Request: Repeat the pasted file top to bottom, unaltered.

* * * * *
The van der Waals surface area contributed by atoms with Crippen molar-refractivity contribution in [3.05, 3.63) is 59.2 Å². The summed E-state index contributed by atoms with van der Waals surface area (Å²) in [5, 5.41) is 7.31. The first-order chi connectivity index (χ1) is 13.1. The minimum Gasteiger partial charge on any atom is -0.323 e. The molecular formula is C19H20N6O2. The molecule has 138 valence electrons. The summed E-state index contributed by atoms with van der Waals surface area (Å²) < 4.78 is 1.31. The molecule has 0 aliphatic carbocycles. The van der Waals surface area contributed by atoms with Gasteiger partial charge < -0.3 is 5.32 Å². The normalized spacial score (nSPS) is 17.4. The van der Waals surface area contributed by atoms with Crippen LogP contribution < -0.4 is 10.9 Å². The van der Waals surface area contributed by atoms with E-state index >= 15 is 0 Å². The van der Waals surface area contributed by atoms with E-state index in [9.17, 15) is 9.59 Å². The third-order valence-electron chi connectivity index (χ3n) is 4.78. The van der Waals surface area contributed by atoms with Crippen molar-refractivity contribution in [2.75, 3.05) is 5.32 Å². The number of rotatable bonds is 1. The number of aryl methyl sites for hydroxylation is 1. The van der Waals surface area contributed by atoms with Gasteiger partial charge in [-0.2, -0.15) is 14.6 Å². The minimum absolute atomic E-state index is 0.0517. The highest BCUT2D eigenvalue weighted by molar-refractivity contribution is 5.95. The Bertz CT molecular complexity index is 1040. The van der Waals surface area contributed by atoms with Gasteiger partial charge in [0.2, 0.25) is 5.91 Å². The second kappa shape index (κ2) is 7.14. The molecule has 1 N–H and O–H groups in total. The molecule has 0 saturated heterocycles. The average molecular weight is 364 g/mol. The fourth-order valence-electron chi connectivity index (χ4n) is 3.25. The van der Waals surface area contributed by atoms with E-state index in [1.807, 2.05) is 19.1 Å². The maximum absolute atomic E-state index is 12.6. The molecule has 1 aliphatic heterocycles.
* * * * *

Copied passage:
The van der Waals surface area contributed by atoms with Crippen molar-refractivity contribution in [3.05, 3.63) is 59.2 Å². The summed E-state index contributed by atoms with van der Waals surface area (Å²) in [5, 5.41) is 7.31. The first-order chi connectivity index (χ1) is 13.1. The minimum Gasteiger partial charge on any atom is -0.323 e. The molecular formula is C19H20N6O2. The molecule has 138 valence electrons. The summed E-state index contributed by atoms with van der Waals surface area (Å²) < 4.78 is 1.31. The molecule has 0 aliphatic carbocycles. The van der Waals surface area contributed by atoms with Gasteiger partial charge < -0.3 is 5.32 Å². The normalized spacial score (nSPS) is 17.4. The van der Waals surface area contributed by atoms with Crippen LogP contribution < -0.4 is 10.9 Å². The van der Waals surface area contributed by atoms with E-state index >= 15 is 0 Å². The van der Waals surface area contributed by atoms with E-state index in [9.17, 15) is 9.59 Å². The third-order valence-electron chi connectivity index (χ3n) is 4.78. The van der Waals surface area contributed by atoms with Crippen molar-refractivity contribution in [2.75, 3.05) is 5.32 Å². The number of rotatable bonds is 1. The number of aryl methyl sites for hydroxylation is 1. The van der Waals surface area contributed by atoms with Gasteiger partial charge in [-0.2, -0.15) is 14.6 Å². The minimum absolute atomic E-state index is 0.0517. The highest BCUT2D eigenvalue weighted by molar-refractivity contribution is 5.95. The Bertz CT molecular complexity index is 1040. The van der Waals surface area contributed by atoms with Gasteiger partial charge in [0.2, 0.25) is 5.91 Å². The second kappa shape index (κ2) is 7.14. The molecule has 1 N–H and O–H groups in total. The molecule has 0 saturated heterocycles. The average molecular weight is 364 g/mol. The fourth-order valence-electron chi connectivity index (χ4n) is 3.25. The van der Waals surface area contributed by atoms with E-state index in [1.807, 2.05) is 19.1 Å². The maximum absolute atomic E-state index is 12.6. The molecule has 1 aliphatic heterocycles.